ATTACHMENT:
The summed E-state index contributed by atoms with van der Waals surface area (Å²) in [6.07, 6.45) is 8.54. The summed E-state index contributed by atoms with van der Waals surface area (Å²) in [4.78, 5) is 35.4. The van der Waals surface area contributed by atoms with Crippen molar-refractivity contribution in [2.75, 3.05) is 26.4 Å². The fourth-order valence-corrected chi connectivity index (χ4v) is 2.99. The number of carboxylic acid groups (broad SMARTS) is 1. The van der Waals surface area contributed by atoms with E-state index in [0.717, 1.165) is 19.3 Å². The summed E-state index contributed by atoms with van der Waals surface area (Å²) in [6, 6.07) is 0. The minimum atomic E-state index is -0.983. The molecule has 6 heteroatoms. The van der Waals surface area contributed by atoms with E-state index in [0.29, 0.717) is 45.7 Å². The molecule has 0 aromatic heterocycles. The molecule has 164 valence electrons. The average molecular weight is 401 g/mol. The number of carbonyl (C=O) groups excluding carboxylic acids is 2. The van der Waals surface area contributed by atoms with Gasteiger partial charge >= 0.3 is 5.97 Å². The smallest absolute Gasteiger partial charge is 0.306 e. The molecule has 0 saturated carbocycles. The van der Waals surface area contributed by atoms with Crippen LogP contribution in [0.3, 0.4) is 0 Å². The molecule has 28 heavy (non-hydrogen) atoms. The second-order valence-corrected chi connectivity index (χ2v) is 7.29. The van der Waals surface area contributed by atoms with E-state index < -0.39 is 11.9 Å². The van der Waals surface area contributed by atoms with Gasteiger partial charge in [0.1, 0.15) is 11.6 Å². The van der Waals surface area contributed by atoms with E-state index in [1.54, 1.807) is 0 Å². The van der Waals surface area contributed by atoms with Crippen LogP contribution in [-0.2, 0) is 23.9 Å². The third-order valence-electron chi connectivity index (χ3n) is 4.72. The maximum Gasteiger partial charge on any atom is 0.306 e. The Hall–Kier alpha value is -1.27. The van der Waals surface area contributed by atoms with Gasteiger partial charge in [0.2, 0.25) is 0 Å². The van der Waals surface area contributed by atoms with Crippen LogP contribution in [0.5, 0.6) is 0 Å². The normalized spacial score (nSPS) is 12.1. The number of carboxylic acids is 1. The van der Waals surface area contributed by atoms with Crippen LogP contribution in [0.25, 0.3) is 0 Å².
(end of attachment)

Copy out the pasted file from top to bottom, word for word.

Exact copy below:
The summed E-state index contributed by atoms with van der Waals surface area (Å²) in [6.07, 6.45) is 8.54. The summed E-state index contributed by atoms with van der Waals surface area (Å²) in [4.78, 5) is 35.4. The van der Waals surface area contributed by atoms with Crippen molar-refractivity contribution in [2.75, 3.05) is 26.4 Å². The fourth-order valence-corrected chi connectivity index (χ4v) is 2.99. The number of carboxylic acid groups (broad SMARTS) is 1. The van der Waals surface area contributed by atoms with E-state index in [0.717, 1.165) is 19.3 Å². The summed E-state index contributed by atoms with van der Waals surface area (Å²) in [6, 6.07) is 0. The minimum atomic E-state index is -0.983. The molecule has 6 heteroatoms. The van der Waals surface area contributed by atoms with E-state index in [0.29, 0.717) is 45.7 Å². The molecule has 0 aromatic heterocycles. The molecule has 164 valence electrons. The average molecular weight is 401 g/mol. The number of carbonyl (C=O) groups excluding carboxylic acids is 2. The van der Waals surface area contributed by atoms with Gasteiger partial charge >= 0.3 is 5.97 Å². The smallest absolute Gasteiger partial charge is 0.306 e. The molecule has 0 saturated carbocycles. The van der Waals surface area contributed by atoms with Crippen LogP contribution in [0.3, 0.4) is 0 Å². The molecule has 28 heavy (non-hydrogen) atoms. The second-order valence-corrected chi connectivity index (χ2v) is 7.29. The van der Waals surface area contributed by atoms with E-state index < -0.39 is 11.9 Å². The van der Waals surface area contributed by atoms with Gasteiger partial charge in [0.1, 0.15) is 11.6 Å². The van der Waals surface area contributed by atoms with E-state index in [1.54, 1.807) is 0 Å². The van der Waals surface area contributed by atoms with Crippen LogP contribution in [-0.2, 0) is 23.9 Å². The third-order valence-electron chi connectivity index (χ3n) is 4.72. The maximum Gasteiger partial charge on any atom is 0.306 e. The Hall–Kier alpha value is -1.27. The van der Waals surface area contributed by atoms with Gasteiger partial charge in [0.2, 0.25) is 0 Å². The van der Waals surface area contributed by atoms with Crippen LogP contribution in [0.5, 0.6) is 0 Å². The normalized spacial score (nSPS) is 12.1. The number of carboxylic acids is 1. The van der Waals surface area contributed by atoms with Crippen LogP contribution in [0.25, 0.3) is 0 Å².